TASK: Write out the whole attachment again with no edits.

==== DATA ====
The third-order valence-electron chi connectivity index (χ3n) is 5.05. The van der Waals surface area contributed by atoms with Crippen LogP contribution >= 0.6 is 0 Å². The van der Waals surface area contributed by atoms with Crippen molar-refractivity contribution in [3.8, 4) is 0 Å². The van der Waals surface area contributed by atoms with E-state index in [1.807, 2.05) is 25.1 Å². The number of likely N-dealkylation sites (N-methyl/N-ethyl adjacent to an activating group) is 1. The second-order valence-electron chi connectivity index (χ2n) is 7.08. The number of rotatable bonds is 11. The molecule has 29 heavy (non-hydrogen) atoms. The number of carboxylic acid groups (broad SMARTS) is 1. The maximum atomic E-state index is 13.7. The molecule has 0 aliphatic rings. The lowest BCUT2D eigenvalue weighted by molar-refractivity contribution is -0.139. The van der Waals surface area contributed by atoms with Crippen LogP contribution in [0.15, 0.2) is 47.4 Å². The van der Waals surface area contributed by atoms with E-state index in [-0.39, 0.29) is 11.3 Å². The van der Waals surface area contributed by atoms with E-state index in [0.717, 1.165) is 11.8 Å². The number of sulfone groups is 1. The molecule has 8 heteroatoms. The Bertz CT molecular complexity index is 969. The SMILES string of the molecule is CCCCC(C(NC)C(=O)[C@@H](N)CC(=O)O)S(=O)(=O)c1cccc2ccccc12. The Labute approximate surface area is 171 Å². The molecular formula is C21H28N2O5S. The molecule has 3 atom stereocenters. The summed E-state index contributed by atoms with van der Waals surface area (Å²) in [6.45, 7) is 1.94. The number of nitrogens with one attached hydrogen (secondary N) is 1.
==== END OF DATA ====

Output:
The third-order valence-electron chi connectivity index (χ3n) is 5.05. The van der Waals surface area contributed by atoms with Crippen LogP contribution >= 0.6 is 0 Å². The van der Waals surface area contributed by atoms with Crippen molar-refractivity contribution in [3.8, 4) is 0 Å². The van der Waals surface area contributed by atoms with E-state index in [1.807, 2.05) is 25.1 Å². The number of likely N-dealkylation sites (N-methyl/N-ethyl adjacent to an activating group) is 1. The second-order valence-electron chi connectivity index (χ2n) is 7.08. The number of rotatable bonds is 11. The molecule has 29 heavy (non-hydrogen) atoms. The number of carboxylic acid groups (broad SMARTS) is 1. The maximum atomic E-state index is 13.7. The molecule has 0 aliphatic rings. The lowest BCUT2D eigenvalue weighted by molar-refractivity contribution is -0.139. The van der Waals surface area contributed by atoms with Crippen LogP contribution in [0.15, 0.2) is 47.4 Å². The van der Waals surface area contributed by atoms with E-state index in [-0.39, 0.29) is 11.3 Å². The van der Waals surface area contributed by atoms with E-state index in [0.717, 1.165) is 11.8 Å². The number of sulfone groups is 1. The molecule has 8 heteroatoms. The Bertz CT molecular complexity index is 969. The SMILES string of the molecule is CCCCC(C(NC)C(=O)[C@@H](N)CC(=O)O)S(=O)(=O)c1cccc2ccccc12. The Labute approximate surface area is 171 Å². The molecular formula is C21H28N2O5S. The molecule has 3 atom stereocenters. The summed E-state index contributed by atoms with van der Waals surface area (Å²) in [6.45, 7) is 1.94. The number of nitrogens with one attached hydrogen (secondary N) is 1.